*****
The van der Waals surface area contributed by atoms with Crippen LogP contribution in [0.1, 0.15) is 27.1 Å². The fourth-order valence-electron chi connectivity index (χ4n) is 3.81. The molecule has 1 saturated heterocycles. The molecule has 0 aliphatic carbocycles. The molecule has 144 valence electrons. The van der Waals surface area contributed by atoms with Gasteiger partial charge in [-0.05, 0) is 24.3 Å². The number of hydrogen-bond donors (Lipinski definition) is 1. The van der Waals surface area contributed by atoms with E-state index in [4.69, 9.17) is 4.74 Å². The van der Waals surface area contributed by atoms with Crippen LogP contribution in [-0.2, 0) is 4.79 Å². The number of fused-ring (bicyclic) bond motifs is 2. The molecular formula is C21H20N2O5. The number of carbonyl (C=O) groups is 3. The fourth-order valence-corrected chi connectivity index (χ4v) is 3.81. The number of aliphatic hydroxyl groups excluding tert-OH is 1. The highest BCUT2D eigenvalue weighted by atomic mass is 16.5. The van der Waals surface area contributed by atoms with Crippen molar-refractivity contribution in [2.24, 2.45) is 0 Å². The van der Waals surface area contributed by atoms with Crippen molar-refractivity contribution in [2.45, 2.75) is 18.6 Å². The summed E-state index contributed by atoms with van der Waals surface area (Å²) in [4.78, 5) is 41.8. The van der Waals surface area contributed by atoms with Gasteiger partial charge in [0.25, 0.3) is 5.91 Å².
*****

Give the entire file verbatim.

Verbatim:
The van der Waals surface area contributed by atoms with Crippen LogP contribution in [0.1, 0.15) is 27.1 Å². The fourth-order valence-electron chi connectivity index (χ4n) is 3.81. The molecule has 1 saturated heterocycles. The molecule has 0 aliphatic carbocycles. The molecule has 144 valence electrons. The van der Waals surface area contributed by atoms with Gasteiger partial charge in [-0.05, 0) is 24.3 Å². The number of hydrogen-bond donors (Lipinski definition) is 1. The van der Waals surface area contributed by atoms with E-state index in [4.69, 9.17) is 4.74 Å². The van der Waals surface area contributed by atoms with Crippen LogP contribution in [-0.2, 0) is 4.79 Å². The number of fused-ring (bicyclic) bond motifs is 2. The molecular formula is C21H20N2O5. The number of carbonyl (C=O) groups is 3. The fourth-order valence-corrected chi connectivity index (χ4v) is 3.81. The number of aliphatic hydroxyl groups excluding tert-OH is 1. The highest BCUT2D eigenvalue weighted by atomic mass is 16.5. The van der Waals surface area contributed by atoms with Crippen molar-refractivity contribution in [2.24, 2.45) is 0 Å². The van der Waals surface area contributed by atoms with Crippen molar-refractivity contribution in [2.45, 2.75) is 18.6 Å². The summed E-state index contributed by atoms with van der Waals surface area (Å²) in [4.78, 5) is 41.8. The van der Waals surface area contributed by atoms with Gasteiger partial charge in [0.25, 0.3) is 5.91 Å².